Saturday, January 26, 2013

Dish #9: Australia - Cottage Cheese Pikelets with Red Wine-Braised Short Ribs

I really dislike cottage cheese.  It's a textural dilemma for me that I can't get past - probably the only food I could regularly come across in my diet that I feel that way about.  I have trouble even looking at cottage cheese, and I'm extremely unsqueamish about food.  I am not one of those women who has to wear gloves to touch a boneless, skinless chicken breast and still holds the offending object at the longest possible arm's length while hysterically scrubbing it under cold water before cooking it (yes, I do know people like that).  I'll touch and cook and taste any other food at least once.  I even like cheese curds, like you'd find on poutine, but I just cannot go there with the watery-looking lumpy curds of cottage cheese.  It's not even that I think it tastes bad.  I just can't bring myself to consume more than the tiniest nibble of it, and even that I have to smear all over a piece of fruit to disguise it from myself. 

However, I know it's so healthy, and my husband loves it, so we always have it in the house.  For Australia, I'm making Cottage Cheese Pikelets, which will give me my dose of cottage cheese without requiring me to suffer through eating a big plain spoonful of it.  I love pancakes, and Pikelets are similar to American pancakes - sort of a middle ground between them and blinis or crepes.  Pikelets are not traditionally eaten as breakfast in Australia, but rather as a tea time or afternoon snack, spread with butter and jam or topped with whipped cream.  I chose to take my Pikelets in a savory direction so that we could eat them for dinner.  I treated them like they were polenta cakes.

I topped my Pikelets with red wine-braised short ribs.  The short ribs have nothing to do with Australia at all, but I'm going to share the recipe below anyway, because it's awesome.  I've been making this recipe for years now, and it's easy and delicious.  Whenever I see short ribs on sale at the market, I snatch them up and start the two day cooking process.  The return on investment of time here is great, because we usually eat the short ribs for at least 3-4 days: one day with pasta or something like the Pikelets here, one day with potatoes or polenta, one day as a grilled cheese sandwich filling, and one day as a quesadilla or taco filling.

I also repeated the yogurt butter sauce from my Armenia entry to drizzle over the short rib-topped Pikelets.  While I am not a huge fan of plain yogurt or many yogurt based sauces, my husband insisted that I try it after he tasted the portion I offered to him.  He was right; the blend of flavors were perfect.

Cottage Cheese Pikelets (recipe from Ultimate Weightloss)

1 1/4 cup cottage cheese
2 eggs
1/3 cup flour, sifted
1 t baking powder
1 Cup water
Salt and pepper
Vegetable oil spray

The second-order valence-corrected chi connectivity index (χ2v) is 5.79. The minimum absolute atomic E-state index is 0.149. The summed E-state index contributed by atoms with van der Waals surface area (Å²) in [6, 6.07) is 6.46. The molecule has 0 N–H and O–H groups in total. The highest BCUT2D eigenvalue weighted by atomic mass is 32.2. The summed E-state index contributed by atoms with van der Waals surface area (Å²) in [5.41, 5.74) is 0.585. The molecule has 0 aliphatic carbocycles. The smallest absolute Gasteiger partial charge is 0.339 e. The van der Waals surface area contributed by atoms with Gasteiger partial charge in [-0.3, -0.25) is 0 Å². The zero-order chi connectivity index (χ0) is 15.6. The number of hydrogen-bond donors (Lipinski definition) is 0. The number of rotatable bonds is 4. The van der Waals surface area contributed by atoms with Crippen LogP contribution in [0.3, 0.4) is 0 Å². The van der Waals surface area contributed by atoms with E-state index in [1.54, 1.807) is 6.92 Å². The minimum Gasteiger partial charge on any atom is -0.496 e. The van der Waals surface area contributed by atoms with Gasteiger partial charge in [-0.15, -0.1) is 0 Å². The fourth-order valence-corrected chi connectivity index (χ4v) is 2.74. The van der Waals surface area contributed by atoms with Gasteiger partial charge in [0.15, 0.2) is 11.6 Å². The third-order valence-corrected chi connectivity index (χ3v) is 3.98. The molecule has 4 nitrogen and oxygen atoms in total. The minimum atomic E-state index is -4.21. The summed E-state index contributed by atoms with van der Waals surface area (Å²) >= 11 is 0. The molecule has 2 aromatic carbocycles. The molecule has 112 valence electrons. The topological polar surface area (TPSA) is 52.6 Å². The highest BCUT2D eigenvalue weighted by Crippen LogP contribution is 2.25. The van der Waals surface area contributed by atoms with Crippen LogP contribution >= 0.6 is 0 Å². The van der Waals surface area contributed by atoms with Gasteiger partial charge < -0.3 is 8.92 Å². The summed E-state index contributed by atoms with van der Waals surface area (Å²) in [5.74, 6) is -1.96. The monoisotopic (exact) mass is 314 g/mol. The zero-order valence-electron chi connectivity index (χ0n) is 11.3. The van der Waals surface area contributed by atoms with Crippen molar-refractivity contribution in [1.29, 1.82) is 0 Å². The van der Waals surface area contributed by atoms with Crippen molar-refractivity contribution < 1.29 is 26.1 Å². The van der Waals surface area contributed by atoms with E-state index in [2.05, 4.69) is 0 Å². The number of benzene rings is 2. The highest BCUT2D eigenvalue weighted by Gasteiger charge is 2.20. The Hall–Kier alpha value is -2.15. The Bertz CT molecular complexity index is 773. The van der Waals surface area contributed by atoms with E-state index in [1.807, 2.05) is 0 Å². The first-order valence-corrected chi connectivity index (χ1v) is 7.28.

Combine cottage cheese and eggs. 

Add the flour, salt and pepper, and baking powder until combined into a thick batter.

Preheat small non stick fry pan over medium heat.  Spray with the oil spray.  Add small dollops of mix to the pan and cook until both sides are golden brown.  They are ready to flip when air bubbles start to appear on the surface.

Place on a tray and keep warm in 170 degree F oven until all are cooked.

Serve warmed pikelets onto plates, pour over short ribs (recipe below), and serve immediately.

Red Wine-Braised Short ribs (based on recipe from Epicurious)

2 to 3 lbs beef short ribs
1/2 lb cremini mushrooms
1 medium yellow onion, chopped
2 cloves garlic, minced

2 T olive oil
2 T dried parsley
1 T dried basil
1 T dried oregano
1/2 T onion powder
1/2 T garlic powder
salt and pepper to taste
1/4 cup (about) vegetable oil
1/2 bottle red wine (I use whatever I have open to drink, which this time was pinot noir)
32 ounces beef stock

Heat large dutch oven on medium-high height.  Saute onions for 2-3 minutes, then add mushrooms and garlic and continue to cook, stirring occasionally, for 7-8 more minutes.  Add small splashes of wine to keep mixture from drying out as needed.

In the meantime, season ribs with salt, pepper, onion powder, and garlic powder, and let stand for 5 minutes at room temperature.  Then add ribs to dutch oven and brown on all sides, about 3 minutes per side. 

Once browned, pour in 1/2 bottle of wine and beef stock and bring to a boil.  Pre-heat oven to 375 degrees F and simmer ribs on stove top until oven is ready.  Then cover, transfer to oven, and braise for 2 hours.  Chill uncovered until cold, then cover and refrigerate overnight.

The next day, skim fat from top of braising liquid and then bring to simmer over medium-low heat, covered.  After one hour, remove the short ribs, which should be tender and falling off the bone.  Boil red wine and beef stock mixture until reduced by half, about 20 minutes, then return ribs to dutch oven, cover, and simmer for another 30 minutes or until tender to your liking.

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